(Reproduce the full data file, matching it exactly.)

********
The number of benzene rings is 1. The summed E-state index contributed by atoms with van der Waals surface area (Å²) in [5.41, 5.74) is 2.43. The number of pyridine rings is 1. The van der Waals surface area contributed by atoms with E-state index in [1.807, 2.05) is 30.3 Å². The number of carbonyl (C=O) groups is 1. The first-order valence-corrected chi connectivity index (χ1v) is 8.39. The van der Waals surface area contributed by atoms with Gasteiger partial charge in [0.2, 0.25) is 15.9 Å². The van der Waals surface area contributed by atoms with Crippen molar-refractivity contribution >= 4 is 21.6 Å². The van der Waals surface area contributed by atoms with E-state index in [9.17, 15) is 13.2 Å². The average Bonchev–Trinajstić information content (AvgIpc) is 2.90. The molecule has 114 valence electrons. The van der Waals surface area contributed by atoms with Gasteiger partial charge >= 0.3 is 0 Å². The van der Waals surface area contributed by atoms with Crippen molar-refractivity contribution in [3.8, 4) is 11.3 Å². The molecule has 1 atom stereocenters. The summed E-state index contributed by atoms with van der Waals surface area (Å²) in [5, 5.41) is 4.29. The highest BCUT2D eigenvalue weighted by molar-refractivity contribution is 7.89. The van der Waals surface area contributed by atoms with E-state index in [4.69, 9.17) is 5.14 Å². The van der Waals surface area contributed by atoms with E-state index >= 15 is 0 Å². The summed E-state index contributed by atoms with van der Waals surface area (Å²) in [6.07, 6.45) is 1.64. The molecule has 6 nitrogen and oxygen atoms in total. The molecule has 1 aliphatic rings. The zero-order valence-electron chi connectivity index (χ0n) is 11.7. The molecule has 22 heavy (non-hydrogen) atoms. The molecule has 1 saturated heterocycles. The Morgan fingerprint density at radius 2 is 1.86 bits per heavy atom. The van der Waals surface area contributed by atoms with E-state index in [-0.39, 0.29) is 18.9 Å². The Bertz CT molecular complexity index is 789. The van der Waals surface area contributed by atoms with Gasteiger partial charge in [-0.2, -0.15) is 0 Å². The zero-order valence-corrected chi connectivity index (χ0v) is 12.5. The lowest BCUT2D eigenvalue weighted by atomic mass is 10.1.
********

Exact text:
The number of benzene rings is 1. The summed E-state index contributed by atoms with van der Waals surface area (Å²) in [5.41, 5.74) is 2.43. The number of pyridine rings is 1. The van der Waals surface area contributed by atoms with E-state index in [1.807, 2.05) is 30.3 Å². The number of carbonyl (C=O) groups is 1. The first-order valence-corrected chi connectivity index (χ1v) is 8.39. The van der Waals surface area contributed by atoms with Gasteiger partial charge in [0.2, 0.25) is 15.9 Å². The van der Waals surface area contributed by atoms with Crippen molar-refractivity contribution >= 4 is 21.6 Å². The van der Waals surface area contributed by atoms with E-state index in [9.17, 15) is 13.2 Å². The average Bonchev–Trinajstić information content (AvgIpc) is 2.90. The molecule has 114 valence electrons. The van der Waals surface area contributed by atoms with Gasteiger partial charge >= 0.3 is 0 Å². The van der Waals surface area contributed by atoms with Crippen molar-refractivity contribution in [3.8, 4) is 11.3 Å². The molecule has 1 atom stereocenters. The summed E-state index contributed by atoms with van der Waals surface area (Å²) in [5, 5.41) is 4.29. The highest BCUT2D eigenvalue weighted by molar-refractivity contribution is 7.89. The van der Waals surface area contributed by atoms with E-state index in [4.69, 9.17) is 5.14 Å². The van der Waals surface area contributed by atoms with E-state index >= 15 is 0 Å². The summed E-state index contributed by atoms with van der Waals surface area (Å²) in [6.07, 6.45) is 1.64. The molecule has 6 nitrogen and oxygen atoms in total. The molecule has 1 aliphatic rings. The zero-order valence-electron chi connectivity index (χ0n) is 11.7. The molecule has 22 heavy (non-hydrogen) atoms. The molecule has 1 saturated heterocycles. The Morgan fingerprint density at radius 2 is 1.86 bits per heavy atom. The van der Waals surface area contributed by atoms with E-state index in [-0.39, 0.29) is 18.9 Å². The Bertz CT molecular complexity index is 789. The van der Waals surface area contributed by atoms with Gasteiger partial charge in [-0.2, -0.15) is 0 Å². The zero-order valence-corrected chi connectivity index (χ0v) is 12.5. The lowest BCUT2D eigenvalue weighted by atomic mass is 10.1.